When losing is winning
by Parvez Sheik Fareed
At the Global HQ of the world’s most unknown agency we are easily impressed by individuals who do things differently.
Iván Fernández Anaya is such an individual.
Anaya, a Spanish runner lost a race against the Kenyan runner Abel Mutai, an Olympic bronze medallist. Mutai was leading. Shortly before the finish line Mutai slowed down believing he had already won. Anaya could have passed Mutai. But he didn’t. Instead he slowed down as well and gestured to Mutai to keep running since they didn’t speak a common language.
Abel Mutai won the race, Iván Fernández Anaya lost.
What got everybody’s attention, though, was Anaya’s behaviour encouraging Mutai to keep running. Anaya even said that if Mutai hadn’t slowed down, he, Anaya, wouldn’t have had a chance to win the race. He, Mutai, was the better man and deserved to win.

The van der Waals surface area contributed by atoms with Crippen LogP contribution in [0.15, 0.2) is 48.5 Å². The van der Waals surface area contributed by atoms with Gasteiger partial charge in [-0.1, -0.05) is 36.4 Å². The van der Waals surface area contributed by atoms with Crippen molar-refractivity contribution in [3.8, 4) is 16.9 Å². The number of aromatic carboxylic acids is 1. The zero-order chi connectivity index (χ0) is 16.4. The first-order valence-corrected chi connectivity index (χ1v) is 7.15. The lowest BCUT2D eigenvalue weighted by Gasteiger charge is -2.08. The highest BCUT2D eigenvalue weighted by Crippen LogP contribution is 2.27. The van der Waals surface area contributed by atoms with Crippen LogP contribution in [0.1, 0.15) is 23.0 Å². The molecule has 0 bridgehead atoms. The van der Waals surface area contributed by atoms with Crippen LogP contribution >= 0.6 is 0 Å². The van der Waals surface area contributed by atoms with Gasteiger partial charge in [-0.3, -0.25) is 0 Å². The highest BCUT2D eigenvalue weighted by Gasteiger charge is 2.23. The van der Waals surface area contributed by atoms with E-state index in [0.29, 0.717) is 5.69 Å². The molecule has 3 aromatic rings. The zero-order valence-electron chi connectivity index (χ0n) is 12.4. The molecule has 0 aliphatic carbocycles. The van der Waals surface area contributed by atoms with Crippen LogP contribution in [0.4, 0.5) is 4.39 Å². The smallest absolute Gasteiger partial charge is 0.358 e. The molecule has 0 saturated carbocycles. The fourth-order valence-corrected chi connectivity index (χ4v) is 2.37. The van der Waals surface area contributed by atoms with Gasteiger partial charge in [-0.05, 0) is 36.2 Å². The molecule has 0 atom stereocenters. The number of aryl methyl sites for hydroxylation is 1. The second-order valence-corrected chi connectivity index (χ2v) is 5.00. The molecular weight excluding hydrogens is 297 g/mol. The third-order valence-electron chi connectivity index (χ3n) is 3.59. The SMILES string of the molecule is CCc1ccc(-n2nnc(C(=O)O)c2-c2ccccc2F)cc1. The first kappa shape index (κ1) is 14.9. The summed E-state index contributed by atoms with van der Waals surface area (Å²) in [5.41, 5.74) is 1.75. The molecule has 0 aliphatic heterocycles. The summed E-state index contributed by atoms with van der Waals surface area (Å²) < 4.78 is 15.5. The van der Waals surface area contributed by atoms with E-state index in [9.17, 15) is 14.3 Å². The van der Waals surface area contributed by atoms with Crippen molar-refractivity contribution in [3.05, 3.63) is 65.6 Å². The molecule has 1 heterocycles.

If Anaya had passed Mutai, he would have won.
Yet everyone would have pointed out that he was only able to win because Mutai made a mistake. Because people spot what is out of the ordinary. Mutai slowing down shortly before the finish line was out of the ordinary. Anaya winning the race would have just been an obvious consequence. His victory would have been linked to Mutai’s mistake. A triumph mainly based on circumstances, not his personal performance.
But instead Anaya acknowledged his weakness and let Mutai win. He didn’t just let him win, he helped him win.
By encouraging Mutai to keep running, Anaya displayed sportsmanship in an authentic and remarkable way. He used a situation that was out of the ordinary to create a new situation which was out of the ordinary as well. But on a whole new level. Suddenly it wasn’t about who is crossing the finish line first. Now it was about sportsmanship. All eyes were focused on the runner-up who dominated the scene by turning a disadvantage into an advantage.
Everybody saw Mutai winning the race that day. But this was simply a side-effect. Because without Anaya, Mutai wouldn’t have won.
Even though Anaya lost the race, he actually won it.